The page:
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STAT E100

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STAT E100

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  1. STAT E100 Section Week 8 – Intro to Inference and Reviewing the Binomial Distribution

  2. Review • The exams are graded, see your TA for your midterm exam! • If you did not do as well as you hoped, remember, the midterm is worth 20% (undergraduates) or 15% (graduate students). • And homework is worth 30% (undergraduates) and 25% (graduate students). • Interested in forming a study group?

  3. Sample Question #1 Harvard College is composed of about 52% women. For all students currently enrolled in Stat 104, 172 of the 381 students are women. Use this information for the following problem. a) What is the expected number of women in a simple random sample of 381 students from Harvard College? What is the standard deviation? b) What is the probability of selecting exactly 172 women in a sample of 381 students from Harvard College? c) What is the probability of selecting exactly 172 women or fewer in a sample of 381 students from Harvard College? d) What is the probability of selecting at least 172 women or fewer in a sample of 381 students from Harvard College [use software]?

  4. Sample Question #1 Harvard College is composed of about 52% women. For all students currently enrolled in Stat 104, 172 of the 381 students are women. Use this information for the following problem. a) What is the expected number of women in a simple random sample of 381 students from Harvard College? What is the standard deviation? Expected number =n*p=381*0.52= 198.12 standard deviation=sqrt( np(1-p) )= 9.75 b) What is the probability of selecting exactly 172 women in a sample of 381 students from Harvard College? c) What is the probability of selecting exactly 172 women or fewer in a sample of 381 students from Harvard College? d) What is the probability of selecting at least 172 women or fewer in a sample of 381 students from Harvard College [use software]?

  5. Sample Question #1 Harvard College is composed of about 52% women. For all students currently enrolled in Stat 104, 172 of the 381 students are women. Use this information for the following problem. a) What is the expected number of women in a simple random sample of 381 students from Harvard College? What is the standard deviation? Expected number =n*p=381*0.52= 198.12 standard deviation=sqrt( np(1-p) )= 9.75 b) What is the probability of selecting exactly 172 women in a sample of 381 students from Harvard College? P(X=172) = = 0.0011 c) What is the probability of selecting exactly 172 women or fewer in a sample of 381 students from Harvard College? d) What is the probability of selecting at least 172 women or fewer in a sample of 381 students from Harvard College [use software]?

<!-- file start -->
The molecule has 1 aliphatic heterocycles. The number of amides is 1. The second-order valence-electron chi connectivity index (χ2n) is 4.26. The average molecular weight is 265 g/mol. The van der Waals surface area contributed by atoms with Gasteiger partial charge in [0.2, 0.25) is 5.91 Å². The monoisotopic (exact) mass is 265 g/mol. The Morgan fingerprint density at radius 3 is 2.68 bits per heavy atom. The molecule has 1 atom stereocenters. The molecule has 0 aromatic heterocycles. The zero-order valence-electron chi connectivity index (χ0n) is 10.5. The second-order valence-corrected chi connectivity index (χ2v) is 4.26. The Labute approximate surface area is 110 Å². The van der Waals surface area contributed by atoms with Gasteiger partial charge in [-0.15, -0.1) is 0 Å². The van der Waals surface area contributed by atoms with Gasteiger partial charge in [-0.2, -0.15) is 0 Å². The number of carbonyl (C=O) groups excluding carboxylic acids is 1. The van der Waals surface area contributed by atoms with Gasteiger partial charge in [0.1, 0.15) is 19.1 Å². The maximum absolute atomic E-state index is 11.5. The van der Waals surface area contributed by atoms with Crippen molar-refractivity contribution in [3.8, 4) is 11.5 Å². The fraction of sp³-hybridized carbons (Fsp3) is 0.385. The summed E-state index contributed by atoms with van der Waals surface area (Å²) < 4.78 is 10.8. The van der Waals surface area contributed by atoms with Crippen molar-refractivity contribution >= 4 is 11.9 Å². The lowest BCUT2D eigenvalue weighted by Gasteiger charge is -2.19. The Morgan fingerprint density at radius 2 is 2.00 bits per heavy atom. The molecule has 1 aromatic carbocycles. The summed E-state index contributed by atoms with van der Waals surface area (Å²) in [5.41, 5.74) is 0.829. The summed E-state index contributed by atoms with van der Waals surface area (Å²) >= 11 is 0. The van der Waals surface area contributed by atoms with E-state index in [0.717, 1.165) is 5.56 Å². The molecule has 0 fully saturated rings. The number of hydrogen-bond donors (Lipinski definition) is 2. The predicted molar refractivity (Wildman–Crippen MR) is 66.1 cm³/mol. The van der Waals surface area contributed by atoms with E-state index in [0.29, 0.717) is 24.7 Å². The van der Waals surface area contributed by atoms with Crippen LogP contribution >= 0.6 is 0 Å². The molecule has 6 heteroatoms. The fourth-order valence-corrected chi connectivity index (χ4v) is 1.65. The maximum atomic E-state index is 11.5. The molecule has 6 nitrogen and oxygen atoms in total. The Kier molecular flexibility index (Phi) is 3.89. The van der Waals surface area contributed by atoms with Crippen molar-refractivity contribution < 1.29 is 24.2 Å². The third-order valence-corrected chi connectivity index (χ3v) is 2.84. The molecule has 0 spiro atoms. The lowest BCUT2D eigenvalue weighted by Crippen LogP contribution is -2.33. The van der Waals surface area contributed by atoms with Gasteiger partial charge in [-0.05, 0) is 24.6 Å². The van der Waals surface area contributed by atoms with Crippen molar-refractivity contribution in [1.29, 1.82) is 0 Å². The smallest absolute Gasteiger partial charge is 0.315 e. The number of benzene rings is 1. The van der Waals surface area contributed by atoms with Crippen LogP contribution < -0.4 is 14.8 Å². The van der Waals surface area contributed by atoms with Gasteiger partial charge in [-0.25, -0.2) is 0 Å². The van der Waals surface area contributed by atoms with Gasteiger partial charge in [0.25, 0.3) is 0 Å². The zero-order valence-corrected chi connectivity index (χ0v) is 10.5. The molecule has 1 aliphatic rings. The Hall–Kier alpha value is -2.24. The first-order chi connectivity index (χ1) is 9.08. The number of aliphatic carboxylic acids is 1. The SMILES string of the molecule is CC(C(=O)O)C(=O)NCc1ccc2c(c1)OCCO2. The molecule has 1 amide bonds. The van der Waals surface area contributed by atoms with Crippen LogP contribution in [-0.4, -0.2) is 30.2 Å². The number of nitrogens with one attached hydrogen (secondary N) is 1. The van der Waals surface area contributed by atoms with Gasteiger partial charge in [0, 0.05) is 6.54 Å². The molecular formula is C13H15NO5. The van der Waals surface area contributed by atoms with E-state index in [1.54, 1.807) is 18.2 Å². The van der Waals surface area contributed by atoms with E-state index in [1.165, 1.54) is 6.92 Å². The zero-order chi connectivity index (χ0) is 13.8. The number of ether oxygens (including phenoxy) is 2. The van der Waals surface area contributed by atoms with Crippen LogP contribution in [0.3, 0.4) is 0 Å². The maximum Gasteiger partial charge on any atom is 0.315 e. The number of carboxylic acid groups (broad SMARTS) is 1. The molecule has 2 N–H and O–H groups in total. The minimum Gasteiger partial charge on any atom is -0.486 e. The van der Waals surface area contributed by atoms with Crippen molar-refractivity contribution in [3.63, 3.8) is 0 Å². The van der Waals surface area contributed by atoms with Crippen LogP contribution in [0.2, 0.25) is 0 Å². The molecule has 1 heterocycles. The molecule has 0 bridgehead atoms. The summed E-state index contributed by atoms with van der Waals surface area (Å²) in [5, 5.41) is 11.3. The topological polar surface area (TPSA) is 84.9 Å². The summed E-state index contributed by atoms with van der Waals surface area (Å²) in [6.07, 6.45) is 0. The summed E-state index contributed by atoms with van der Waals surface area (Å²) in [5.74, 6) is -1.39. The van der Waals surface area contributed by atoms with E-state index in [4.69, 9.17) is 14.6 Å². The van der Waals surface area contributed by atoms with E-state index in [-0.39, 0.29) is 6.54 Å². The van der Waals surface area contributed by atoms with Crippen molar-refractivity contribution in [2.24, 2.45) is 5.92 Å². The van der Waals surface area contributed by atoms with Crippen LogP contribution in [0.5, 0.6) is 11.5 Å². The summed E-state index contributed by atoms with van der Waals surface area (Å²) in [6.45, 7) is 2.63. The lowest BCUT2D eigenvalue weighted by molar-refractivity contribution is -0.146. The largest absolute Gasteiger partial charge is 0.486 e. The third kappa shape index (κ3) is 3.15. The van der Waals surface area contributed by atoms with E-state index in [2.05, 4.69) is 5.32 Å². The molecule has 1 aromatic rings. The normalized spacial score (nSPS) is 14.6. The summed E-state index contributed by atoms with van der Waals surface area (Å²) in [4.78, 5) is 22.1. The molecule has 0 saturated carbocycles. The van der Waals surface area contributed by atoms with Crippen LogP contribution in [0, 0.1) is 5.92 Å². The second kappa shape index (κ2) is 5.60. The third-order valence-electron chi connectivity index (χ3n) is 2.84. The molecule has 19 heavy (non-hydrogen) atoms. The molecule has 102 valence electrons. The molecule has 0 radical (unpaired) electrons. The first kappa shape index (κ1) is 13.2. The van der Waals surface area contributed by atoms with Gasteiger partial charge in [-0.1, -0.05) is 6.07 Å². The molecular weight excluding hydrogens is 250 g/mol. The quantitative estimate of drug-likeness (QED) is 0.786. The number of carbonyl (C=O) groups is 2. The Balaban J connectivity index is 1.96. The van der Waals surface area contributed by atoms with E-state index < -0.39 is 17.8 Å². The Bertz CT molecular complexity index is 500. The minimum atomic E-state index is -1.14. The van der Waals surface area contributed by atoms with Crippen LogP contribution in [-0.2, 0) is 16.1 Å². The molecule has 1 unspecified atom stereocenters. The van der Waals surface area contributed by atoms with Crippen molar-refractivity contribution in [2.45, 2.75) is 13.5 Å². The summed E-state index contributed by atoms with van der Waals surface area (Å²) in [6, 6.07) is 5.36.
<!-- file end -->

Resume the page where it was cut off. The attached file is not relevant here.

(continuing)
6. Sample Question #1 Harvard College is composed of about 52% women. For all students currently enrolled in Stat 104, 172 of the 381 students are women. Use this information for the following problem. a) What is the expected number of women in a simple random sample of 381 students from Harvard College? What is the standard deviation? Expected number =n*p=381*0.52 = 198.12 standard deviation=sqrt( np(1-p) ) = 9.75 b) What is the probability of selecting exactly 172 women in a sample of 381 students from Harvard College? P(X=172) = = 0.0011 c) What is the probability of selecting exactly 172 women or fewer in a sample of 381 students from Harvard College? P(X≤172) : means we should sum the probabitlies of each possible amount of women up to 172 P(X=172)+P(X=171)+ P(X=170)+ P(X=169)… P(X=0) YIKES! Or we can use the normal approximation of the binomial distribution. X~Bin(n=381, p =0.52)  N(μx=198.12, σx=9.75) Z score = (172 – 198.12)/ 9.75 = -2.68  from the z-table, p = 0.0037 d) What is the probability of selecting at least 172 women or fewer in a sample of 381 students from Harvard College [use software]?

  7. Sample Question #1 Harvard College is composed of about 52% women. For all students currently enrolled in Stat 104, 172 of the 381 students are women. Use this information for the following problem. a) What is the expected number of women in a simple random sample of 381 students from Harvard College? What is the standard deviation? Expected number =n*p=381*0.52= 198.12 standard deviation=sqrt( np(1-p) )= 9.75 b) What is the probability of selecting exactly 172 women in a sample of 381 students from Harvard College? P(X=172) = = 0.0011 c) What is the probability of selecting exactly 172 women or fewer in a sample of 381 students from Harvard College? P(X≤172) : means we should sum the probabitlies of each possible amount of women up to 172 P(X=172)+ P(X=171)+ P(X=170)+ P(X=169)… P(X=0) YIKES! Or we can use the normal approximation of the binomial distribution. X~Bin(n=381, p =0.52)  N(μx=198.12, σx=9.75) Z score = (172 – 198.12)/ 9.75 = -2.68  from the z-table, p = 0.0037 d) What is the probability of selecting at least 172 women or fewer in a sample of 381 students from Harvard College [use software]? P(X≤172) = 0.0032 http://www.stat.tamu.edu/~west/applets/binomialdemo.html